In Harari’s eyes, there could be no scientific progress without capitalism and imperialism. Science is an inherently unbiased system, all research serves to better understand some facet of the world, thus it requires outside influence from political and social ideologies to determine which scientific research is actually “worth pursuing”, which ties in directly with capitalistic imperialism. This is perhaps most evident in an example like captain James Cook’s voyage to Australia. Ostensibly this voyage was a scientific undertaking to learn about the region, yet it could never have occurred had the British government not chosen to fund it. They did so because of the imperial ideology that the west was caught up in at the time, which urged them to expand across the sea and conquer new lands for the empire. Here, scientific progress was spurred on by a political agenda, even as technology developed by science made that agenda possible.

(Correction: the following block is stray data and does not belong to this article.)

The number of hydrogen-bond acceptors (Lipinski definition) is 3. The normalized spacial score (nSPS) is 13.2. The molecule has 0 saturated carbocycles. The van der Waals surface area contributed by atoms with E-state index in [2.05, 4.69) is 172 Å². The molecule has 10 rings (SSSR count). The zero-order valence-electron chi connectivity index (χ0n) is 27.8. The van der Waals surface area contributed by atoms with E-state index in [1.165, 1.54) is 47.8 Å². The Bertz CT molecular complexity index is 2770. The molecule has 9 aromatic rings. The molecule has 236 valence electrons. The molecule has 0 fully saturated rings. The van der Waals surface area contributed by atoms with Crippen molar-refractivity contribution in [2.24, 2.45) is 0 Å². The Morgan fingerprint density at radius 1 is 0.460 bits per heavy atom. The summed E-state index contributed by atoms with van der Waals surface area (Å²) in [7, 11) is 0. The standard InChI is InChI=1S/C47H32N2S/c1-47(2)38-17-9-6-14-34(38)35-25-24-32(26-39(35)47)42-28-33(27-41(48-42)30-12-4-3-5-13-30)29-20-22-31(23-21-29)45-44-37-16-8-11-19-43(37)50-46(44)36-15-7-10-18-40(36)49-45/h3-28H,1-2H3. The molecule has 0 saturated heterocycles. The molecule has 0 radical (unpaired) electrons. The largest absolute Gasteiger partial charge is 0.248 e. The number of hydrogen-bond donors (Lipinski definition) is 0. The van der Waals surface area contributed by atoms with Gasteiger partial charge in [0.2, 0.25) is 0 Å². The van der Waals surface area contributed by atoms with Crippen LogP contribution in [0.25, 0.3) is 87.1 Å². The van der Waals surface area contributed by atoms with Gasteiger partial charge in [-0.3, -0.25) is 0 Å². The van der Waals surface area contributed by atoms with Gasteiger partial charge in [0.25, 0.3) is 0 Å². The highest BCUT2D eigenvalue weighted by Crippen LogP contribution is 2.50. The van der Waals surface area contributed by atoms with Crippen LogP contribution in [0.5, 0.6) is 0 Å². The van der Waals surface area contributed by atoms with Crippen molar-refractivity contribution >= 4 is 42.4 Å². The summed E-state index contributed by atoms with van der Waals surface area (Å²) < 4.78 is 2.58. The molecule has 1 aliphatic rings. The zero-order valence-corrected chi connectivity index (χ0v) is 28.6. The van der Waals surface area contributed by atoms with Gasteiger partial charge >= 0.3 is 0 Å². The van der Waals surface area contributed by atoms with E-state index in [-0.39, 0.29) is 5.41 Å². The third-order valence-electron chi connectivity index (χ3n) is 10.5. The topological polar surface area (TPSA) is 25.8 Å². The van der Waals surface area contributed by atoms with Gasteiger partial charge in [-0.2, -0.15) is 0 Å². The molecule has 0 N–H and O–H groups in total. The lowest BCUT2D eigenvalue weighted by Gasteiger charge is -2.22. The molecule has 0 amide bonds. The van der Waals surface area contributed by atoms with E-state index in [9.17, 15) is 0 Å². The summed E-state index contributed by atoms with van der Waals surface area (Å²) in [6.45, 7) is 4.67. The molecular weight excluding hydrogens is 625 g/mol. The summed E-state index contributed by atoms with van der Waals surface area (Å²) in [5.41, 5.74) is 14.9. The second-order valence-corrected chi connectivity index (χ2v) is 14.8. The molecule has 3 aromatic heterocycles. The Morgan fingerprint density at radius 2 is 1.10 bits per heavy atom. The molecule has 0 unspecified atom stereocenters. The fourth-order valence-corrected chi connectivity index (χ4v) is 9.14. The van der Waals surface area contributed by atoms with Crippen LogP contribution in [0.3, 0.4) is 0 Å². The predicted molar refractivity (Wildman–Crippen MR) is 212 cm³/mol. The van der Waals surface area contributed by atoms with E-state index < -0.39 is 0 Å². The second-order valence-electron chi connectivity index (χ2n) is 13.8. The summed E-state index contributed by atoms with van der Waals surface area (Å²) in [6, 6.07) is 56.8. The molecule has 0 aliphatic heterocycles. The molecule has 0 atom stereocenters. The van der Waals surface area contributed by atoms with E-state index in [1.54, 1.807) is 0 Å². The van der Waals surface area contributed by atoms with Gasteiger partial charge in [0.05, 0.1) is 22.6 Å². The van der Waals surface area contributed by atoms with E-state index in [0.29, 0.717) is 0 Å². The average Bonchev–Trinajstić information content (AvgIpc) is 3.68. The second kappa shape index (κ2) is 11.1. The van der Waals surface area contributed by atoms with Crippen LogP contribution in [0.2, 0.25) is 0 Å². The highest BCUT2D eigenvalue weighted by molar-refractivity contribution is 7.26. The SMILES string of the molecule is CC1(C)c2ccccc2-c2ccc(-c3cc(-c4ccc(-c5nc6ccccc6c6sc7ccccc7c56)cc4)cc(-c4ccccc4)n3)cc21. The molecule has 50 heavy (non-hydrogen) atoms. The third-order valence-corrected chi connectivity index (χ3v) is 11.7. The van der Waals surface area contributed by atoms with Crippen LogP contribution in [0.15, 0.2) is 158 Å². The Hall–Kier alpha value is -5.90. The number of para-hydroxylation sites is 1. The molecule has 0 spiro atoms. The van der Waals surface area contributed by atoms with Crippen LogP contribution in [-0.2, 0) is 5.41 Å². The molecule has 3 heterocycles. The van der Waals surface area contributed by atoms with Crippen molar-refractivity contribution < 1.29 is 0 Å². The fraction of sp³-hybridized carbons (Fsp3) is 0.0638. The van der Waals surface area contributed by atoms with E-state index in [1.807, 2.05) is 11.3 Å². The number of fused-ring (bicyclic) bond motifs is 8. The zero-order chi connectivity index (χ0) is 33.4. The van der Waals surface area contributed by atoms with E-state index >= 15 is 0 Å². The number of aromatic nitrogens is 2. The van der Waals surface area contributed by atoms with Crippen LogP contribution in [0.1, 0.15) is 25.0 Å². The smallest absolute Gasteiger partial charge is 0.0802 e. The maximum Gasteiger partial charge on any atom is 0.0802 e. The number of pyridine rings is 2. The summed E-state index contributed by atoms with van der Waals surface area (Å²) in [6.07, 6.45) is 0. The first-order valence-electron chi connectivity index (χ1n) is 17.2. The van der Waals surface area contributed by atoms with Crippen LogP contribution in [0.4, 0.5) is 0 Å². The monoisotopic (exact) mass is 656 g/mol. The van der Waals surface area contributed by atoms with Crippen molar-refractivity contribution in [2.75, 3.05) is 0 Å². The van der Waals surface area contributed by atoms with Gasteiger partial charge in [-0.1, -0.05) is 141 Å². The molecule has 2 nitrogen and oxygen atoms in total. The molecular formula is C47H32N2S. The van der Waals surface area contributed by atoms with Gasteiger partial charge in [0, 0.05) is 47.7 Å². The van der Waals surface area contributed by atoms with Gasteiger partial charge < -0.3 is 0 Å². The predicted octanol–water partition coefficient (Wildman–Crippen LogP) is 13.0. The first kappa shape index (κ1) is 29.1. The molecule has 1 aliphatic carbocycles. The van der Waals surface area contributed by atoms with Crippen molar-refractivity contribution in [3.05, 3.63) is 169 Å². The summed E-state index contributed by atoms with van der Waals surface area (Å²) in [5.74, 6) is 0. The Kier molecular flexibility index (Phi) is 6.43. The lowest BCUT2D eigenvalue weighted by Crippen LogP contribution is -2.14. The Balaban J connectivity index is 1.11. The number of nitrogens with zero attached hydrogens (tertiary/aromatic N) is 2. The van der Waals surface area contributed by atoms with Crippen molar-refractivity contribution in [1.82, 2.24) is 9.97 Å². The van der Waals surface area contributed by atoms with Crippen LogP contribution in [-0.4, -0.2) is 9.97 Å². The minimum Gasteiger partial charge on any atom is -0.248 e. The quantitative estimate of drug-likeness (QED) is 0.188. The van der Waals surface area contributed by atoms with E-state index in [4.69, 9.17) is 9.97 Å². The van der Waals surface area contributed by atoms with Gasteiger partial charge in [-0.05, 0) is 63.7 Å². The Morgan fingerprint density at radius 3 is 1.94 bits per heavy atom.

For Harari, this idea of progress plays a prominent role in connecting these elements, and I feel that he makes a solid argument. Each significant advancement in science, in imperialism, and in capitalism, can be linked to progress in one of the others. A capitalistic society allows for individuals outside of the nobility to take increased interest in the sciences, thus a british captain chooses to take Charles Darwin to the Galapagos islands, which leads to the theory of evolution. A nation with advanced sciences has access to better technologies like guns and ships capable of navigating the world, thus allowing James Cook and his crew to conquer the Tasmanians in the name of imperialism. An imperial society strives to achieve dominion over other territories, thus a capitalistic businessman like Cecil Rhodes felt obligated to create the nation of Rhodesia in South Africa. In this way progress begets progress.